Assistant Professor, Department of Chemical and Biomolecular Engineering, College of Engineering
Office: 122C Cushing Hall
Identifying the control systems for tissue repair is important for understanding the underlying causes of birth defects. The formation of an embryo is an extraordinarily robust process, exhibiting the ability to control tissue size in the face of environmental and genetic perturbations. Such size control is achieved via coordination of cell growth, proliferation, death and rearrangement, and can be divided into two steps: initial specification and maintenance. While much work has focused on the specification of cellular fates during early embryonic development, the mechanisms that ensure the maintenance of tissue sizes remain poorly understood.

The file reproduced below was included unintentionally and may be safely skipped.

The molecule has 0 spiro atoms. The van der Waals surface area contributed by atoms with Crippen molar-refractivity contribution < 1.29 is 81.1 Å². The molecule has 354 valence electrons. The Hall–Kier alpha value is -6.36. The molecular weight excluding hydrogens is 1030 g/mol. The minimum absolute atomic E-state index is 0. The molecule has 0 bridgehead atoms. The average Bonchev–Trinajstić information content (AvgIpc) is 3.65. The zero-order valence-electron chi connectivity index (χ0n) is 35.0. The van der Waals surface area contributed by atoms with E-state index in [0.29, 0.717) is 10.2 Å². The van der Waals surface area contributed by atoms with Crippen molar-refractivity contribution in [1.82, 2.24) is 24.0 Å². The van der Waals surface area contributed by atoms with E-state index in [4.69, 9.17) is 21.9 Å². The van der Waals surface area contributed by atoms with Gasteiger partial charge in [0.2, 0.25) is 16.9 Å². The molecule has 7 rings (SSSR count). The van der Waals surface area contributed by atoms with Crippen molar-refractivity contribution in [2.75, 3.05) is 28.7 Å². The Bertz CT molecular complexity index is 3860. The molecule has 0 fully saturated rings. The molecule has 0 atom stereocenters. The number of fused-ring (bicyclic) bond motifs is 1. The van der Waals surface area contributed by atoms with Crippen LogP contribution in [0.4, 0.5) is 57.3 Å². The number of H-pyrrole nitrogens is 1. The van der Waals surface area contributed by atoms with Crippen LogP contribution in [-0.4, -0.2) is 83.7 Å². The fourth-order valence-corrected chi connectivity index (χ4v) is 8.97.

The Zartman lab develops and applies multidisciplinary approaches to study the robust size specification and tissue repair mechanisms of epithelial tissues. Epithelia form the outside layer of organs and play both functional and protective roles. Through collaborative efforts with multiple groups, our research focuses on the following efforts: (1) the development of computational models of tissue size regulation, which couple cell mechanics with biochemical signaling; (2) the quantitative analysis of cell-cell communication and cell dynamics through live-imaging studies at the scale of whole tissues; and (3) the application of reverse-engineering methods to analyze experimental data to facilitate computational model validation and hypothesis testing. These efforts help provide a fundamental basis for discoveries that can advance both disease diagnosis and inspire new therapeutic strategies.
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